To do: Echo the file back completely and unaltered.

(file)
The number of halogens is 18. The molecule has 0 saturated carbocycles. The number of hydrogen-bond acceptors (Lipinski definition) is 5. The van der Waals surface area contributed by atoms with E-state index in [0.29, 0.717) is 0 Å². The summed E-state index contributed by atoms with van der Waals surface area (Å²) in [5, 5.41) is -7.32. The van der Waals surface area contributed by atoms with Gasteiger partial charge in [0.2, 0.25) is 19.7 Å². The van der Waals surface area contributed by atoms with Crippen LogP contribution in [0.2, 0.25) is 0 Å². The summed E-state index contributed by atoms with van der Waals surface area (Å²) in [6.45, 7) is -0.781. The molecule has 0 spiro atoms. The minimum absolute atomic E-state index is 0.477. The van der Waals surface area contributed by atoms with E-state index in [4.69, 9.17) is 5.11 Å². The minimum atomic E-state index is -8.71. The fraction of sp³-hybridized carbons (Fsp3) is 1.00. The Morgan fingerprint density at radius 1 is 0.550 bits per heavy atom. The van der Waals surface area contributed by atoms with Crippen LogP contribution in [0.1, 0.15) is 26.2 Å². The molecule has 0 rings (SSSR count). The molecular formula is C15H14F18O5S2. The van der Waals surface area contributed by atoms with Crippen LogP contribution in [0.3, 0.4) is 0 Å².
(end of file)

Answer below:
The number of halogens is 18. The molecule has 0 saturated carbocycles. The number of hydrogen-bond acceptors (Lipinski definition) is 5. The van der Waals surface area contributed by atoms with E-state index in [0.29, 0.717) is 0 Å². The summed E-state index contributed by atoms with van der Waals surface area (Å²) in [5, 5.41) is -7.32. The van der Waals surface area contributed by atoms with Gasteiger partial charge in [0.2, 0.25) is 19.7 Å². The van der Waals surface area contributed by atoms with Crippen LogP contribution in [0.2, 0.25) is 0 Å². The summed E-state index contributed by atoms with van der Waals surface area (Å²) in [6.45, 7) is -0.781. The molecule has 0 spiro atoms. The minimum absolute atomic E-state index is 0.477. The van der Waals surface area contributed by atoms with E-state index in [4.69, 9.17) is 5.11 Å². The minimum atomic E-state index is -8.71. The fraction of sp³-hybridized carbons (Fsp3) is 1.00. The Morgan fingerprint density at radius 1 is 0.550 bits per heavy atom. The van der Waals surface area contributed by atoms with Crippen LogP contribution in [0.1, 0.15) is 26.2 Å². The molecule has 0 rings (SSSR count). The molecular formula is C15H14F18O5S2. The van der Waals surface area contributed by atoms with Crippen LogP contribution in [0.3, 0.4) is 0 Å².